For two of the boxes being sent with wine inside, we got home from work to find “we were here” notices on the door. And, since someone had to be there to receive the packages (and couldn’t just sign the waiver on the back of the notice), we found ourselves in a wonderful whirlwind of stupidity. When we got home, the delivery company had closed for the day… that meant the packages had completed day one of the “three attempts and we return it” process. And by the time phones were active the next day, the packages would be on the truck again, meaning we couldn’t pick either up at the nearest shipping center that day. Which brings us along to day three, when a package could be available after not being loaded onto a truck and held at the nearest shipping center, which I would now like to mention was a thirty-minute drive out of our way (becoming an hour round trip) and not at all convenient in any way at all.

These two incidents weren’t the only time we faced this problem. And you can probably guess how excited and happy you can be when given with an extra hour of driving on your commute, after a long day at work and with dogs waiting for you to get home, so you can go out of your way to get a package that you arranged and paid to have shipped to your door. Sure… it’s just lovely.

And now we head back to the GPS.

See… anything that delays the driver along the route for the day is a problem. That delay could be an accident and it could be a string of red lights. That delay could be talking to a person face to face. And so, we have for a variety of reasons… possibly included in this essay, and likely many others not mentioned here… arrived at a place where the companies play their own version of ding-dong-ditch. (How many of you have heard the doorbell ring, immediately gone to the door, and opened it to find that in less than twenty seconds from the sounding of the bell the driver had returned to the truck, gotten inside, put it in gear and begun to drive off while leaving a package on the stairs? Me too.)

I want to understand, or at least be understanding. It’s not an easy job. I wouldn’t be thrilled about dealing with the weather, unfamiliar pets (no matter how friendly), labeling errors that weren’t my fault but have me spinning in circles, disappointed recipients, and all sorts of other obstacles that I’m certain are routine parts of the day.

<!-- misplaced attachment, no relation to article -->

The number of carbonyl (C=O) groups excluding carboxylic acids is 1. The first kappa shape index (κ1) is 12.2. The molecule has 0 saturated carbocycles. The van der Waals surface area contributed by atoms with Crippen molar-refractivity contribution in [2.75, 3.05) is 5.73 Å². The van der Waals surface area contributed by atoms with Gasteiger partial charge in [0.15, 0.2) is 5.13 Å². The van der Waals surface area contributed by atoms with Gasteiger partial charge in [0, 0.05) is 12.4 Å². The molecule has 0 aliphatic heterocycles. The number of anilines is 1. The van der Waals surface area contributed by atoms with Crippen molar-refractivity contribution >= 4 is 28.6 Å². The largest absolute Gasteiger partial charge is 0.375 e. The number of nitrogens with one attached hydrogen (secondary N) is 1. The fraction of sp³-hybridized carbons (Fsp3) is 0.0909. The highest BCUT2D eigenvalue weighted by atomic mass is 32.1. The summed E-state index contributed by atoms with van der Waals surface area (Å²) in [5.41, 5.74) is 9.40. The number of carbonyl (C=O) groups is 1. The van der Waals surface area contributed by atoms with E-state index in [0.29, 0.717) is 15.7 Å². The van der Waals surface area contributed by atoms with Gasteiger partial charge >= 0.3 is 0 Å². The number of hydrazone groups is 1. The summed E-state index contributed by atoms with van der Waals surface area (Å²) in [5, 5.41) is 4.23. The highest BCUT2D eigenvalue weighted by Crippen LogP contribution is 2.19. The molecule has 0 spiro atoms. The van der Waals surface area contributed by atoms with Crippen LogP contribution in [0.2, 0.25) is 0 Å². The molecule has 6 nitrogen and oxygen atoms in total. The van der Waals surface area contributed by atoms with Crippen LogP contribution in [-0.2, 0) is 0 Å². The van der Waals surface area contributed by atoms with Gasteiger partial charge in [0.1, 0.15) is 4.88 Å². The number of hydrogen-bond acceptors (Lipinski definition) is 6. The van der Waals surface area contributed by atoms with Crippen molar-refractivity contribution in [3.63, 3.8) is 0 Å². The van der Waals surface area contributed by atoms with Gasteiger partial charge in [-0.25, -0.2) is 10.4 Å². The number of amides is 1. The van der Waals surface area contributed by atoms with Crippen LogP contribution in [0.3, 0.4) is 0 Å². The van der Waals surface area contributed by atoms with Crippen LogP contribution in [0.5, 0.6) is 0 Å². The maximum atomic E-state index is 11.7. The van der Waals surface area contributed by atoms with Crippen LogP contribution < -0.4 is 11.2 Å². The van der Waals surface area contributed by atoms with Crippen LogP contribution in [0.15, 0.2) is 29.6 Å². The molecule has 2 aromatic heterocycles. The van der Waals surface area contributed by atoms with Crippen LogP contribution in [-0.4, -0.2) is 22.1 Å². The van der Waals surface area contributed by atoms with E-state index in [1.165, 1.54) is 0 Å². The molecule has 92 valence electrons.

The trouble for me is that this is another example where speed and efficiency really seem to be replacing common sense and responsibility. And go figure, with the removal of common sense and responsibility, along come results that tend to be far less reliable when it comes to being speedy or efficient. And for better or worse, it changes the way I do business and hurts some companies. No exaggeration… if getting a case of wine sent from my favorite vineyard is going to be more expensive and mind-bogglingly exasperating, then I’m going to learn to be satisfied by stopping at the liquor store on my way home instead. Less time, less money, less frustration. Win, win, win for me… and a loss for that vineyard I would have loved to reward with my loyalty.

And make no mistake, the world is changing. Just ask at your local post office about the fun these days involving mail and delivery. (Actually, don’t… I’m sure you’ve already heard, and they probably would prefer not to be reminded.) In all honesty, I am a huge fan of the US mail and these companies that deliver packages. But I am stunned by how many companies seem to be thinking about the immediacy of a single sale and losing sight of long term business from repeat customers. And, amazingly enough, quite often it really seems like the answer to a happy customer could very much be as easy as knocking on the door and putting a package in a bag when it’s raining.

If you have any comments or questions, please e-mail me at